Dr. Isidore Zuckerbrod, son of Holocaust survivors Dawid and Matylda Zuckerbrodt, was reunited today with Renata Szyfner, daughter of Eugeniusz Szyfner and granddaughter of Eugeniusz's mother Katarzyna Szyfner – both recognized as Righteous Among the Nations for helping save Jews during the Holocaust, including Dr. Zuckerbrod's parents.
The emotional reunion took place at Yad Vashem, the World Holocaust Remembrance Center, in Jerusalem, in the presence of descendants of the survivors who are alive today because of the heroic actions taken 76 years ago.
In March 1942, after the liquidation of the Mielic ghetto, Dawid and Matylda Zuckerbrodt found refuge with Katarzyna and Eugeniusz Szyfner, along with other Jews including the Heller family, who had been hiding there since the autumn of 1941. Eugeniusz arranged a hiding place for the couple and several other Jews on their property.
Renata Szyfner recalled:
"My father, who was in his late teens during the war. was very handy, and he built a hiding place for the Jews they rescued in the loft of the chicken coop. It was very important to him also to create an escape route into the forest for them in the event they were discovered by locals or the Nazis."
The Szyfners, who were motivated by altruistic and humanitarian considerations, looked after their Jewish charges devotedly, without expecting anything in return, until August 1944, when the area was liberated by the Red Army.
During their visit to Yad Vashem, Zuckerbrod and Szyfner exchanged information and stories that they heard as children from their parents.
Renata and Isidore related:
"The versions we have individually fill in the missing gaps; they overlay each other like a woven tapestry and provide a clearer picture of the events that took place 78 years ago."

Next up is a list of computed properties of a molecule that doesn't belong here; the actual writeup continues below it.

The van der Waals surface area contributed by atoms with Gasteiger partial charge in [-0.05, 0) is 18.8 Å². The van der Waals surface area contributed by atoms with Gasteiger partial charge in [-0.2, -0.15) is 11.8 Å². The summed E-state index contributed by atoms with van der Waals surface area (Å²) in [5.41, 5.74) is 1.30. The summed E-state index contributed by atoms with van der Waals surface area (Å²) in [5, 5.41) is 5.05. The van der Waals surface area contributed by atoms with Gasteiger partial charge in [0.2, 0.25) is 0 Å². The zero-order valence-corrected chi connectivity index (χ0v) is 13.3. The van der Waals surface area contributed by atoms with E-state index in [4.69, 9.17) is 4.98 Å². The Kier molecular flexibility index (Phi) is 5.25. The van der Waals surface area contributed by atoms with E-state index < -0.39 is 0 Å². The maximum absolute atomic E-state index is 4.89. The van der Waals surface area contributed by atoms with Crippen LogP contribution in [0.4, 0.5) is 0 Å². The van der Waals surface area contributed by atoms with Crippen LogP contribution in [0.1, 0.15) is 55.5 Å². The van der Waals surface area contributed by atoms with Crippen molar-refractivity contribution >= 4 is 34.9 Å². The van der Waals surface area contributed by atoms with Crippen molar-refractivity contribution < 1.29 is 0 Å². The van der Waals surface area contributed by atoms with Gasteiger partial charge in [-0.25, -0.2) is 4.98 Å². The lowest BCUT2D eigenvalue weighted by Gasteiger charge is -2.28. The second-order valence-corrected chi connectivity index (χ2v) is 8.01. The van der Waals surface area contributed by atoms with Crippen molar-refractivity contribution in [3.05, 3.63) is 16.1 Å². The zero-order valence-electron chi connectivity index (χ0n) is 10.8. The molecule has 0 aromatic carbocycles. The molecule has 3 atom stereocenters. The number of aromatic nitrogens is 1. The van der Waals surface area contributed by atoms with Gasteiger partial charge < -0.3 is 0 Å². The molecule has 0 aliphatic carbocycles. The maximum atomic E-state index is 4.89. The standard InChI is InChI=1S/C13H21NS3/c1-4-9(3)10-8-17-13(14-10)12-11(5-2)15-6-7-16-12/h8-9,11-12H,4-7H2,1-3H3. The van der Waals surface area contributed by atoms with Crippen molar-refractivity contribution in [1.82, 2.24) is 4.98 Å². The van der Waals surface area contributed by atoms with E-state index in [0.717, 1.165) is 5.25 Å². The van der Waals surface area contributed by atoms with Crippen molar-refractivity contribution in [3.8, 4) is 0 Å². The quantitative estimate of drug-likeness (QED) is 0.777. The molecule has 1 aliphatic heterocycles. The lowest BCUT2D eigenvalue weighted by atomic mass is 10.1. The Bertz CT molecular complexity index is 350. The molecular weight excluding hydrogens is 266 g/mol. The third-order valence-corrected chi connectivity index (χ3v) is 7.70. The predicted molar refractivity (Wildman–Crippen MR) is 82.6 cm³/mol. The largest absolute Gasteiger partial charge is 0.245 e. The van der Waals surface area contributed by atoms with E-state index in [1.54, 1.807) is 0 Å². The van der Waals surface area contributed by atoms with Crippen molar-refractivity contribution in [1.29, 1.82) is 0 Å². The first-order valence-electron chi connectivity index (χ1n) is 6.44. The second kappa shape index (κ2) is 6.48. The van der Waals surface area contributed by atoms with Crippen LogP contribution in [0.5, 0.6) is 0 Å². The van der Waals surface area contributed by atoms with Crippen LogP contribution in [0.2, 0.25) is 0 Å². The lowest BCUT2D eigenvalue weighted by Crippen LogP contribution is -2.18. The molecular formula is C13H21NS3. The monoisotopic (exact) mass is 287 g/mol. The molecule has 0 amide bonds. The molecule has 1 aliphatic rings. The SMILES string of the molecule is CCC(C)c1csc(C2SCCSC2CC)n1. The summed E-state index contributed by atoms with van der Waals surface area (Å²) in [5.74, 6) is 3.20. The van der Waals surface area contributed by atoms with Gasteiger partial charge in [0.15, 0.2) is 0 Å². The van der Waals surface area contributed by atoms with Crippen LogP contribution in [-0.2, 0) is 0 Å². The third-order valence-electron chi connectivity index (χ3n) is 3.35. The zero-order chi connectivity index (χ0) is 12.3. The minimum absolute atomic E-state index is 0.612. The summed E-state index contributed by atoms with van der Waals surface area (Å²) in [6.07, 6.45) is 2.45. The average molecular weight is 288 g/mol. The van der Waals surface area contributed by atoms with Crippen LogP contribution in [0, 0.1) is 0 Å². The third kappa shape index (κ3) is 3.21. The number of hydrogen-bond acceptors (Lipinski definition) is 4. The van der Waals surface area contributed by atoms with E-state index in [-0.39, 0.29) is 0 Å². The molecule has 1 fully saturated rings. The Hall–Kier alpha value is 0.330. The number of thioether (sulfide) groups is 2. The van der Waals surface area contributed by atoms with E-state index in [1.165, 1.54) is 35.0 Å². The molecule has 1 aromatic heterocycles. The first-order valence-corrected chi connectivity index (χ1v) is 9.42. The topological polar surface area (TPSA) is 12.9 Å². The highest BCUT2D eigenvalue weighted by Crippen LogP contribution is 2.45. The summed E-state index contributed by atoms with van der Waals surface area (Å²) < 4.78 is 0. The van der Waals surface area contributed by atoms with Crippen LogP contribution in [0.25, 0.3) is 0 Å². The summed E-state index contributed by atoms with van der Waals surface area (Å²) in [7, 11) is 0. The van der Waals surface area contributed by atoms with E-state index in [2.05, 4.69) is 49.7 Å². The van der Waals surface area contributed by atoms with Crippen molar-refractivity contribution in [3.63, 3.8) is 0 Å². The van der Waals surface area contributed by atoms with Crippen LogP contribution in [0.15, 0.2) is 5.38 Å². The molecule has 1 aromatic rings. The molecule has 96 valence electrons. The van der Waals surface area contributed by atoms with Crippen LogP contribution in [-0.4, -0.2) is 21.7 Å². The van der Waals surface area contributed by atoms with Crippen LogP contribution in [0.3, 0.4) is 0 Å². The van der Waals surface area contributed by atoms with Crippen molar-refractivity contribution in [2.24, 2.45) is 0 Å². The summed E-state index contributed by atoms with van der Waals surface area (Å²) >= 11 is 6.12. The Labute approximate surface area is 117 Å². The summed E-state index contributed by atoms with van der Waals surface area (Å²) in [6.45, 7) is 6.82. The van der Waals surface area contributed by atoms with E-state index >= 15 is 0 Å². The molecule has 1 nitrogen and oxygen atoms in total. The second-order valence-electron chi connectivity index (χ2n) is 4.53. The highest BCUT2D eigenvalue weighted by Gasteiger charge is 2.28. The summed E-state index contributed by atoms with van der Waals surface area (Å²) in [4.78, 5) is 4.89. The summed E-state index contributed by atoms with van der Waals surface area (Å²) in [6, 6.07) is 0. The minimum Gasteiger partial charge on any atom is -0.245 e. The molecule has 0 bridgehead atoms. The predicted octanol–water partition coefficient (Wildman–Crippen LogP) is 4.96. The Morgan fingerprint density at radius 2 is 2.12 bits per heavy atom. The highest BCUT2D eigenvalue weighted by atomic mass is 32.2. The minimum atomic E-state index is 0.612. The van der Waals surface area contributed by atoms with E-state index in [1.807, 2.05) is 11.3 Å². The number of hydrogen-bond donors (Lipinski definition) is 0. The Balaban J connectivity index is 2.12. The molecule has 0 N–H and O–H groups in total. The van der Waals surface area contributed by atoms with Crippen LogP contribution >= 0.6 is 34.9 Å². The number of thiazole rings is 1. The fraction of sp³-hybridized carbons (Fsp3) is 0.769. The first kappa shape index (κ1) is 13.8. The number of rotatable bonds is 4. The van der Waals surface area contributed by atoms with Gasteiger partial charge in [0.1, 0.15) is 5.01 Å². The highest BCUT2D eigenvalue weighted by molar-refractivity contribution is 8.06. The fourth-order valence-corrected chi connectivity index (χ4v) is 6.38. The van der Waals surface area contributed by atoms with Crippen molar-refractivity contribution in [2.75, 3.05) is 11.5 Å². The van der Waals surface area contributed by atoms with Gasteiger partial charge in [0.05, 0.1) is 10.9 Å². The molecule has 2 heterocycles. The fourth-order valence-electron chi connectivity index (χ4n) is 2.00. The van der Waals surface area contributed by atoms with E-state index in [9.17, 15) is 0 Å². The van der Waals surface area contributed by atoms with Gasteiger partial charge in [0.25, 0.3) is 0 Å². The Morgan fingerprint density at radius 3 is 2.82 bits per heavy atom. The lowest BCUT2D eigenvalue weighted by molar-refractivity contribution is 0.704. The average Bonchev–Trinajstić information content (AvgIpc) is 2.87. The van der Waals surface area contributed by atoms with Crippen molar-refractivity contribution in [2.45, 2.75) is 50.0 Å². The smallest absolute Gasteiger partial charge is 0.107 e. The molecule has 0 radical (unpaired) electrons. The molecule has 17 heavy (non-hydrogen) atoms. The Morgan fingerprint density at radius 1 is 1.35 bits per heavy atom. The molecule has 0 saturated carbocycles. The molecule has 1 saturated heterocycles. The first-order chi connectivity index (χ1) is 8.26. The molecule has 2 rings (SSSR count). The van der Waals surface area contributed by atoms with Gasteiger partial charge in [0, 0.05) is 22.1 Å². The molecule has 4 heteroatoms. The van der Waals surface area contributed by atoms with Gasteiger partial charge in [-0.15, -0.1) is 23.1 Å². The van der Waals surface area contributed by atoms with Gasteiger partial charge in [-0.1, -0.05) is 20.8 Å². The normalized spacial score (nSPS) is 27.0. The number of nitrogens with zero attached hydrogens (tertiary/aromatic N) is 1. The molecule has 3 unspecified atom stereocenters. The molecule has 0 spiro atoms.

At the end of their guided tour of the Holocaust History Museum, they entered the Hall of Names, the hallowed chamber at Yad Vashem containing over 2.7 million Pages of Testimonies bearing the names of victims of the Holocaust. Isidore took a moment to search Yad Vashem's Central Database of Shoah Victims' Names, which contains over 4,800,000 names of Jewish men, women and children murdered by the Nazis and their accomplices. In the Names Database, he found entries for several members of his family, including grandparents, but none for his two older siblings.
Dr. Zuckerbrod explained:
"My brother and sister had been in hiding in a separate location. They were murdered in the very place they were supposed to be safe. I never knew what really happened until now. Thanks to the stories Renata told me from her father, I now know the date of their death, so I can properly mourn them each year."
"Even after the war, my grandmother and father cared for non-Jewish orphans and raised them as their own family. Goodness was in their blood."
After liberation, the Zuckerbrodts remained in Krakow. Their son Isidore was born eight weeks after VE Day on 4 July 1945. However, due to the antisemitic sentiment among the local population, they decided to immigrate to England. Jankiel Heller, one of the other Jews recued, returned to Mielec, where he was murdered in August 1945 by Polish nationalists.
Twenty-five years after the end of the war, Isidore Zuckerbrod visited Poland and went to meet Eugeniusz Szyfner. "I spoke no Polish and he no English, and even though I took a Polish guide and interpreter with me, he was suspicious. He thought the guide had belonged to the Polish Secret Police and didn't really talk with us," recalls Zuckerbrod.
On 6 November 1996, Yad Vashem recognized Katarzyna Szyfner and her son, Eugeniusz, as Righteous Among the Nations.
Director of Yad Vashem's Righteous Among the Nations Department Dr. Joel Zisenwine remarked at the reunion:
"It is vital that the next generations continue to perpetuate the memory of the Holocaust. The fact that you sought each other out and are here today standing in Yad Vashem illustrates how relevant the Holocaust is still today, almost eighty years after the end of WWII."
Yad Vashem continues to receive hundreds of requests each year to recognize non-Jews who risked their lives to save Jews during the Holocaust. These rescuers are sparks of light during a period of darkness and devastation, and provide a source of inspiration in today's fractured society. To date, Yad Vashem has recognized some 29,000 Righteous Among the Nations.
Source: Yad Vashem